Introduction to our work on climate-resilient development

IIED is helping government and non-government policymakers and planners design, implement and evaluate public policy responses to climate change. 

Farmers carry bottled water to pour on a field of onion crops

Farmers irrigate onions in Ethiopia. Three failed rainy seasons resulted in the country's worst drought in 50 years in 2016 (Photo: EU Civil Protection and Humanitarian Aid Operations/Anouk Delafortrievia FlickrCC BY-NC 2.0)

From heatwaves and wildfires to tropical storms , flash floods and catastrophic droughts, communities and ecosystems around the world are suffering extreme weather events more frequent and intense than anything they have in the past.

Driven by climate change, these shocks will only worsen with every increment of global heating, potentially exposing billions of people to catastrophic loss and damage by 2050.

Climate shocks result in loss of life, land and homes, income and opportunity, social cohesion and cultural identity for affected people, and also damage infrastructure and ecosystems, productive sectors and public services. These impacts undermine the ability of households, communities, regions, cities and nations  to adapt to climate change and to achieve their sustainable development goals.  

Furthermore, the slow onset impacts of climate change from sea-level rise, glacier melt, soil salination, ocean acidification, biodiversity loss and desertification, threaten to render livelihoods unviable and regions uninhabitable, unless urgent action is taken to ensure communities and countries  can adapt and build the resilience they need to cope with climate risks.

Low-income communities are most at risk from climate impacts, especially in the Least Developed Countries (LDCs) and Small Island Developing States (SIDS). They stand to suffer the most from the global climate emergency, despite having done the least to cause it. Not only are they more exposed to climate impacts, they are also least able to adapt.

But by developing and implementing policies, plans and budgets to foster climate-resilient development that are  risk-informed, flexible, holistic, inclusive and locally-led, vulnerable countries and communities can establish the capabilities, systems and institutions they need to manage climate risks, minimise climate impacts and thrive in spite of the climate challenges they face.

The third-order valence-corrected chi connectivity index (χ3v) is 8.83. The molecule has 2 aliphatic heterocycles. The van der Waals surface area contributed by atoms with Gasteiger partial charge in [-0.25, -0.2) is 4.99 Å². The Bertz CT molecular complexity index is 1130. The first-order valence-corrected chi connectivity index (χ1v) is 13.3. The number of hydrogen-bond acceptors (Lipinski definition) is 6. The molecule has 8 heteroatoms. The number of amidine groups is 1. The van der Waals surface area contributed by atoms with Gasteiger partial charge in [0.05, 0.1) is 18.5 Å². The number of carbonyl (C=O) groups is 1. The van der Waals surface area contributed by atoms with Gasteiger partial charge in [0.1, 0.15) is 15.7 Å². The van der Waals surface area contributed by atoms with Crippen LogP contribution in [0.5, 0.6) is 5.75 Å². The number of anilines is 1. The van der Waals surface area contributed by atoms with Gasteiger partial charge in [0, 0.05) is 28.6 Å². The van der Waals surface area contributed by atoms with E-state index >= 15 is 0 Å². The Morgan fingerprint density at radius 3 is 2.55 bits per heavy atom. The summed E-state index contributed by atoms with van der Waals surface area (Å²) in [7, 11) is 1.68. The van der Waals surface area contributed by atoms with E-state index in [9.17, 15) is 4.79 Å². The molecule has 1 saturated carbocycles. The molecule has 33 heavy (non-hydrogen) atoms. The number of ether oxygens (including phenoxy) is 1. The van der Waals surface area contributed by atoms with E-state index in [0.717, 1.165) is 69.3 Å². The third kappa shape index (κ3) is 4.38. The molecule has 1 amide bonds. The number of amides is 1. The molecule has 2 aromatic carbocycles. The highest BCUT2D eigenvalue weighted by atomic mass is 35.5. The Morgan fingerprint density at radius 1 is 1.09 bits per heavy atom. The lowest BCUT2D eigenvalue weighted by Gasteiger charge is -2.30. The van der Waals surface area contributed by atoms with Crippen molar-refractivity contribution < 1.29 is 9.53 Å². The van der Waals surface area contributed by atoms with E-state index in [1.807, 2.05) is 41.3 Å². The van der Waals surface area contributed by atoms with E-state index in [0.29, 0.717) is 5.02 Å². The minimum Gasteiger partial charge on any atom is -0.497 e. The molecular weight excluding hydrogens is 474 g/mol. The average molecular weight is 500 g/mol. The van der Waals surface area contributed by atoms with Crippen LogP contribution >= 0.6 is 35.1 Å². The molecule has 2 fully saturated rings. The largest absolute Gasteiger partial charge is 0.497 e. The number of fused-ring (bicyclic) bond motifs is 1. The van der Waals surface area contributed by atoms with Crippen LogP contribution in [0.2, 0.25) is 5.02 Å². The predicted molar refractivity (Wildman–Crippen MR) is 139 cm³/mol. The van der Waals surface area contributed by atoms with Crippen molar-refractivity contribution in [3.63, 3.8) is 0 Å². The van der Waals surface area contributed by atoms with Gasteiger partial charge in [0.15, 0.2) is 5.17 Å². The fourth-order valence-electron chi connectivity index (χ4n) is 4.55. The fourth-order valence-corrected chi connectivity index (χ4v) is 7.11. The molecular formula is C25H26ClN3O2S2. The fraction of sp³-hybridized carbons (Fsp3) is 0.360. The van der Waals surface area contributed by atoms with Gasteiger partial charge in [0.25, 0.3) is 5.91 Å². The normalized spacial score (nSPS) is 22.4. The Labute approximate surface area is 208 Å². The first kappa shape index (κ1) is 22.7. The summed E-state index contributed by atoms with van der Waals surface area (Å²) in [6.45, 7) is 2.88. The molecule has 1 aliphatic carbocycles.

Responses to climate change are shaped by the political economy in which they are embedded, and public policy choices can either enable or obstruct equitable and effective climate action, so our work focuses on how vulnerable low-income countries and communities can:

  • Achieve climate-resilient development that benefits the most vulnerable people, by integrating robust climate risk analysis and locally appropriate resilience building and adaptation measures into national and local development policies, plans and strategies, and by developing the capabilities, technical systems and governance institutions to deliver them effectively and equitably, and
  • Minimise the impacts of climate change for the most vulnerable people, by understanding the risks they face, and by designing and delivering effective approaches to address loss and damage through interventions to prepare for, respond to, recover from or avoid climate shocks over the short, medium and long-term.

What is IIED doing?

We work with actors across the whole of society to design, test and evaluate innovative solutions that can deliver climate-resilient development outcomes for the poorest and most vulnerable segments of society. This work includes:

  1. Generating knowledge on the risks vulnerable countries and communities face from climate change, and the most appropriate strategies and approaches they can use to manage risk, build resilience and adapt to climate change
  2. Advising governments, communities and other actors how to design and implement policies, plans, strategies and technical approaches that can deliver equitable climate-resilient development outcomes for the most vulnerable people 
  3. Supporting communities, local and national governments, and other actors to make better-informed decisions on how they manage climate risks and adapt to climate change, by integrating climate risk analysis into planning, budgeting and policymaking 
  4. Helping local and national governments, vulnerable communities and other actors to design and establish flexible, inclusive, integrated institutional arrangements to manage climate risks, deliver locally-led adaptation, and address climate-related loss and damage, and
  5. Assessing and understanding the effectiveness of different approaches to delivering climate-resilient development outcomes for vulnerable people.

Find out more

Contact

Simon Addison (simon.addison@iied.org), principal researcher (climate governance and finance), IIED’s Climate Change research group

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